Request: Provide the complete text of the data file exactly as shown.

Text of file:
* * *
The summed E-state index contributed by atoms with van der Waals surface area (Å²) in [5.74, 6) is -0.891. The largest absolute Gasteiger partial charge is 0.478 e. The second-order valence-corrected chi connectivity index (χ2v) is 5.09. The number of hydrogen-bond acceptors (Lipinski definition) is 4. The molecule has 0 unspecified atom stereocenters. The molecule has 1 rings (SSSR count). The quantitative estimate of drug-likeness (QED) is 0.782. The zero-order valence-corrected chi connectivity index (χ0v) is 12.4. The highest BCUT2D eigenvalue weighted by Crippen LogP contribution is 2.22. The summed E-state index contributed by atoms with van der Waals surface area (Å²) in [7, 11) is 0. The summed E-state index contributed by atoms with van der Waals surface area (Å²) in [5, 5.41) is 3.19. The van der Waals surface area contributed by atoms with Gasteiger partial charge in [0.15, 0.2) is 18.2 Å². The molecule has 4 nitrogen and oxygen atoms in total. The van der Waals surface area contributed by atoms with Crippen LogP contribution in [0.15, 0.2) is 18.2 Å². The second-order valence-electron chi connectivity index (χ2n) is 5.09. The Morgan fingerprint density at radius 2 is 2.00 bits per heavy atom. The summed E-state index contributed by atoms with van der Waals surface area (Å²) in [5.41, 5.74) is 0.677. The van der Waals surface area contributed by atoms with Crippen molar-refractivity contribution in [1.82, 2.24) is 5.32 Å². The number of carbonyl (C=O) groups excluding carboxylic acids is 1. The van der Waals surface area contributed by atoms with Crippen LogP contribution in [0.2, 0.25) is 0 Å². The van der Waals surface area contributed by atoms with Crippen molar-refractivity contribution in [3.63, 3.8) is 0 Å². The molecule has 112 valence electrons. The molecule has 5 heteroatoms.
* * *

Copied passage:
The summed E-state index contributed by atoms with van der Waals surface area (Å²) in [5.74, 6) is -0.891. The largest absolute Gasteiger partial charge is 0.478 e. The second-order valence-corrected chi connectivity index (χ2v) is 5.09. The number of hydrogen-bond acceptors (Lipinski definition) is 4. The molecule has 0 unspecified atom stereocenters. The molecule has 1 rings (SSSR count). The quantitative estimate of drug-likeness (QED) is 0.782. The zero-order valence-corrected chi connectivity index (χ0v) is 12.4. The highest BCUT2D eigenvalue weighted by Crippen LogP contribution is 2.22. The summed E-state index contributed by atoms with van der Waals surface area (Å²) in [7, 11) is 0. The summed E-state index contributed by atoms with van der Waals surface area (Å²) in [5, 5.41) is 3.19. The van der Waals surface area contributed by atoms with Gasteiger partial charge in [0.15, 0.2) is 18.2 Å². The molecule has 4 nitrogen and oxygen atoms in total. The van der Waals surface area contributed by atoms with Crippen LogP contribution in [0.15, 0.2) is 18.2 Å². The second-order valence-electron chi connectivity index (χ2n) is 5.09. The Morgan fingerprint density at radius 2 is 2.00 bits per heavy atom. The summed E-state index contributed by atoms with van der Waals surface area (Å²) in [5.41, 5.74) is 0.677. The van der Waals surface area contributed by atoms with Crippen molar-refractivity contribution in [1.82, 2.24) is 5.32 Å². The number of carbonyl (C=O) groups excluding carboxylic acids is 1. The van der Waals surface area contributed by atoms with Crippen LogP contribution in [0.2, 0.25) is 0 Å². The van der Waals surface area contributed by atoms with Crippen molar-refractivity contribution in [3.63, 3.8) is 0 Å². The molecule has 112 valence electrons. The molecule has 5 heteroatoms.